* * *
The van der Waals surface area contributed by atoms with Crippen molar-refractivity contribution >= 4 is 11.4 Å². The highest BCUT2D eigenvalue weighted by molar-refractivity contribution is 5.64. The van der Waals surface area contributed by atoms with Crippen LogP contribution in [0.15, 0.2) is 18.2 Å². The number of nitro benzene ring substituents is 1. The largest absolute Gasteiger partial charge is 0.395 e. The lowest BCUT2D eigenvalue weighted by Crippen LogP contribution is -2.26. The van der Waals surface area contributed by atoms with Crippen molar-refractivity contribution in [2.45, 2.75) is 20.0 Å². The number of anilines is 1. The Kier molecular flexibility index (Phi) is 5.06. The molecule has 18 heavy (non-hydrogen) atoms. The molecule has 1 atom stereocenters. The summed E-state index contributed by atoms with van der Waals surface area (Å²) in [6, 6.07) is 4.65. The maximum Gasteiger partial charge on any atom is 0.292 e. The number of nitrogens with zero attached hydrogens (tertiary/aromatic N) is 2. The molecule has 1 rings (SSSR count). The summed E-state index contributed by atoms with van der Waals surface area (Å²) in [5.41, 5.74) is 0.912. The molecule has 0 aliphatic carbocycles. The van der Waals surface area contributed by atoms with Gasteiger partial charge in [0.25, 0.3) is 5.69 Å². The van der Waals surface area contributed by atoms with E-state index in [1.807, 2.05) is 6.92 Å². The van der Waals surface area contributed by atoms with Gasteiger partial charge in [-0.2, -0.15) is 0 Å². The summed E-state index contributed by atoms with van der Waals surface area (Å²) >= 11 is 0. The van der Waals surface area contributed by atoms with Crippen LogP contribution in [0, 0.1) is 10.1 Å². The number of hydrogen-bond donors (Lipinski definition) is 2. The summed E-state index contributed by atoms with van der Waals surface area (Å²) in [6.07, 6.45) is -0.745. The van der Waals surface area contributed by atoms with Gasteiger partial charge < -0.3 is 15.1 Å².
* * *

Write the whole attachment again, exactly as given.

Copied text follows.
The van der Waals surface area contributed by atoms with Crippen molar-refractivity contribution >= 4 is 11.4 Å². The highest BCUT2D eigenvalue weighted by molar-refractivity contribution is 5.64. The van der Waals surface area contributed by atoms with Crippen LogP contribution in [0.15, 0.2) is 18.2 Å². The number of nitro benzene ring substituents is 1. The largest absolute Gasteiger partial charge is 0.395 e. The lowest BCUT2D eigenvalue weighted by Crippen LogP contribution is -2.26. The van der Waals surface area contributed by atoms with Crippen molar-refractivity contribution in [2.45, 2.75) is 20.0 Å². The number of anilines is 1. The Kier molecular flexibility index (Phi) is 5.06. The molecule has 18 heavy (non-hydrogen) atoms. The molecule has 1 atom stereocenters. The summed E-state index contributed by atoms with van der Waals surface area (Å²) in [6, 6.07) is 4.65. The maximum Gasteiger partial charge on any atom is 0.292 e. The number of nitrogens with zero attached hydrogens (tertiary/aromatic N) is 2. The molecule has 1 rings (SSSR count). The summed E-state index contributed by atoms with van der Waals surface area (Å²) in [5.41, 5.74) is 0.912. The molecule has 0 aliphatic carbocycles. The van der Waals surface area contributed by atoms with Gasteiger partial charge in [0.25, 0.3) is 5.69 Å². The van der Waals surface area contributed by atoms with E-state index in [1.807, 2.05) is 6.92 Å². The van der Waals surface area contributed by atoms with Gasteiger partial charge in [-0.2, -0.15) is 0 Å². The summed E-state index contributed by atoms with van der Waals surface area (Å²) >= 11 is 0. The van der Waals surface area contributed by atoms with Crippen LogP contribution in [0, 0.1) is 10.1 Å². The number of hydrogen-bond donors (Lipinski definition) is 2. The summed E-state index contributed by atoms with van der Waals surface area (Å²) in [6.07, 6.45) is -0.745. The van der Waals surface area contributed by atoms with Gasteiger partial charge < -0.3 is 15.1 Å².